The Lives of the Saints. By the Rev. S. BaringGould, M.A. Vols. XIII. and XIV. (Nimmo.) Mr. Nimmo's new and illustrated edition of the valuable 1 Lives of the Saints' of the Rev. S. BaringGould is rapidly approaching completion, and one more important instalment of two volumes will finish his task. To reap the full advantage of the work the student is compelled to wait for the last volume, which will contain a full index, and so greatly facilitate reference. The saints celebrated under November arc numerous—it may, indeed, be said all-inclusive, since the first day of the month is assigned to the festival of All Saints, and it may be permitted to say that an unedifying criminal, who escaped from a dungeon on that day, declared the prediction to be true which fixed his evasion on the day of his patron saint, since, if he had one, the saint in question must have been commemorated on this day. The following day is the commemoration of All Souls, a festival of which a grotesque mediaeval illustration is supplied from the Vienna Missal. A second design from the same source depicts the raising of the dead. St. Hubert, the patron of huntsmen, is shown, after Cahier, with the stag bearing between its horns the crucifix which was the means of effecting his conversion. A long life of St. Charles Borromeo deals, of course, to a great extent with farts instead of legends, as does, to a less extent, the life of St. Martin of Tours, to which no fewer than six illustrations are affixed, including an engraving of the saint dividing his cloak with the beggar, from the picture by Rubens in the possession of Her Majesty. St. Edmund, Archbishop of Canterbury, is shown in the act of prayer in a design by A. Welby Pugin. The frontispiece to vol. xiv. consists of a procession of saints, from a fresco. A second similar procession, from a kindred piece, is given subsequently. St. Hugh of Lincoln is after Cahier. Among the illustrations to St. Elizabeth of Hungary is one after the famous painting by the elder Hans Holbein. The careers of St. Cecilia and St. Catherine are fully illustrated, a design presenting the wholly imaginary martyrdom ot the latter. Mr. Baring-Gould speaks of the records of her acts as a "wonderful rigmarole." One of the longest and most import ant lives is that of St. Francis Xavier, S.J. This saint is commemorated in the Roman martyrology on 3 December, but is included in the present volume for the sake of convenience.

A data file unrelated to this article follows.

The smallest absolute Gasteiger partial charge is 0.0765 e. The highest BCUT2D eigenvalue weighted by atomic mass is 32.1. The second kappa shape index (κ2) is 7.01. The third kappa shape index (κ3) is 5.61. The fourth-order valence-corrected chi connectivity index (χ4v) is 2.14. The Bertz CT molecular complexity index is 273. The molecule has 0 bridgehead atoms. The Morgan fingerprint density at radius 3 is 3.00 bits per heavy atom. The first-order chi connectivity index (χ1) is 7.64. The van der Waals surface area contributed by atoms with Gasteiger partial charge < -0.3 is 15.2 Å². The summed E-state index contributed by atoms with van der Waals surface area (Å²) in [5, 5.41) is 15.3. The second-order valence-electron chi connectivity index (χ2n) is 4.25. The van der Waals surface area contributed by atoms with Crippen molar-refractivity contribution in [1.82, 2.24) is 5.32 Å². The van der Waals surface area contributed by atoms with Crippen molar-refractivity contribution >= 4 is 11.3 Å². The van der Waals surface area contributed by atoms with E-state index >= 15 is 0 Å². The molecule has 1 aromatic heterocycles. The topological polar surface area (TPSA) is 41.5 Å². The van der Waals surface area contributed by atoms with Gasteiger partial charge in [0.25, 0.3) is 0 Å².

Weather ■ Lore. By Richard Inwards, F.R.A.S. (Stock.)
Short as has been the period since this comprehensive and carefully edited collection of proverbs, sayings, and rules concerning the weather saw the light, it has sufficed to bnng us three editions. Proof more convincing how useful and trustworthy the book has been found is not to be desired. Drawing attention previously to its merits (8"1 S. v. 179), we dwelt on the fact that the weather-lore of our ancestors, nonsensical and contradictory as much of it is, yields in few respects of sanity to the pseudoscientific guessing by which it is being replaced. It must be remembered, moreover, that the observations chronicled are drawn from very different latitudes, and that what is said, for instance, concerning weather in a given month in Spain may not necessarily hold true concerning Norway, or even England. Since its first appearance ' Weather-Lore' has been much enlarged, and in some respects modified. Slight blemishes we ourselves pointed out have been removed, and fresh information of importance has been added. Most im]K>rtant, perhaps, is the list of the average flowering times of well-known plants, contributed by Mr. Mawley, one time president of the Meteorological Society. This is said to be the result of many thousands of observations in Central England. Large as is the list thus obtained, it might with advantage be extended. Another addition is a useful bibliography of weather-lore, comprising books in Italian, 1' rench, German, and other languages. A frontispiece, with representations of cloud land, taken direct from nature by Col. H. M. Saunders, of Cheltenham, constitutes a noteworthy and an artistic feature. To our previous notice we have only to add that in its amended form the work is even more worthy of the support of the folk-lorist, the meteorologist, and the antiquary.
The Heart of Midlothian. By Sir Walter Scott.
With Introductory Essay and Notes by Andrew
Lang. (Nimmo.) Wk have here another volume, the sixth, of the large-type "Border Edition" of the Waverley Novels, with Mr. Lang's prelimiliary dissertation and his useful notes, and witli the ten illustrations of the earlier issue, by Sir John Millais, Mr. Wal Paget, and other artists. With what Mr. Lang says concerning the weakness and lack of reality of the conclusion we are in accord. Anxious to enforce an exemplary moral, Scott slays the father at the hands of the son, and is unwise in so doing. In proportion as we love the central interest do we dislike not only the closing scenes, but the passages in which Scott dwells on the married felicity of the Butlers. The praise that is bestowed on Madge Wildfire is merited, and the comparison betwixt Effle Deans and Hetty in 'Adam Bede' is capital.
In the Days of King James. By Sidney Herbert
Burchell. (Gay & Bird.) Mr. Burchkli, knows a good deal concerning literature and life in the epoch with which he deals, and has more command of language in Stuart times than many of those who employ antiquated phraseology. His invention, however, is not on a par with his
knowledge, and his narrations are thin and ineffective. "You had not riled me" is a very modern colloquialism to be employed, though it is, perhaps, just defensible: "roiled" would have been better. We trace few slii>s of importance.
The Spectator. With Introduction and Notes by
George A. Aitken. Vol. VII. (Nimmo.) One more volume will complete Mr. Nimmos admirably artistic edition of the Spectator. The seventh volume has a portrait of Henrv Grove and a charming vignette of York Gate. Mr. Aitken * notes remain, as heretofore, few and helpful, and the edition is all the student can desire.
The new catalogue of Messrs. A. Maurice 4 Co., of Bedford Street, Covent Garden, contains a remarkable assortment of French illustrated works in fine bindings.